It had been a long day. And I was ready to go home. There was a melancholy sadness to my exhaustion that I couldn’t quite put my finger on it.
That wasn’t surprising. The huge blob of sadness I had tucked away for most of my life was beginning to show itself in sudden bursts, unannounced, out of the blue on random days.
I descended the stairs into the subway tunnel to catch my train home. Suddenly, I was struck by the most beautiful sound in the world.
It was a violin, singing its heart out on one of the platforms around me. I began frantically shifting my head left, and right, craning my neck forward and then behind me in search of where the music was coming from and from who.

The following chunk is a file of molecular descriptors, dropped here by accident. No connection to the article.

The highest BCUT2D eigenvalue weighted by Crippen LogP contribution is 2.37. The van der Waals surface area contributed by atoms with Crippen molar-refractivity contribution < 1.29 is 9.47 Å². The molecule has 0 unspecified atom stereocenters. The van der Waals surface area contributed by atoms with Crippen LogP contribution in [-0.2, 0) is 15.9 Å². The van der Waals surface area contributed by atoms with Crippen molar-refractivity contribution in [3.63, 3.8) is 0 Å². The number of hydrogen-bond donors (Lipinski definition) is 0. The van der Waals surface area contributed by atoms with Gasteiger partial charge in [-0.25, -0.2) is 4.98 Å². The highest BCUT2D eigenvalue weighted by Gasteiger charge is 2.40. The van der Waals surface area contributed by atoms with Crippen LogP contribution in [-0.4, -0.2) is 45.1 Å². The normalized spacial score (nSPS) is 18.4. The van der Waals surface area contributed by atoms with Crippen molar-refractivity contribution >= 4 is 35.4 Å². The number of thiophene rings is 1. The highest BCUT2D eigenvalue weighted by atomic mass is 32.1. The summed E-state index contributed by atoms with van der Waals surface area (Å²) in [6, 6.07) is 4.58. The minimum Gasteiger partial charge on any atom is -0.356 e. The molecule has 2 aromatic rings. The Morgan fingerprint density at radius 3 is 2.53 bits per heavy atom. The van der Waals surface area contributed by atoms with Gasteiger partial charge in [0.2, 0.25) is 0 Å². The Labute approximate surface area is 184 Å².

The sound matched my melancholy mood, but there was something gorgeous about the delivery. There was longing, there was regret, there was self-loathing, there were tears and sobs. But all of those elements gave it life.
That was when I began realizing the importance of sadness, grieving, and of rain. How they all have their purpose: to bring on the sunshine and happiness of tomorrow.
I couldn’t see who was playing but I was dying to find out who. A few times later that week, I descended into the tunnel with fingers crossed and ears perked up, waiting for the sweet, sad sounds.
But I never saw who it was. And I never heard them play again. I asked people about it: have you ever heard anyone playing a beautiful violin in that subway tunnel?
No one knew; it was like a fantasy dream I had lived through. I haven’t forgotten the sound though. It still pierces through my soul each time I recall it in my mind.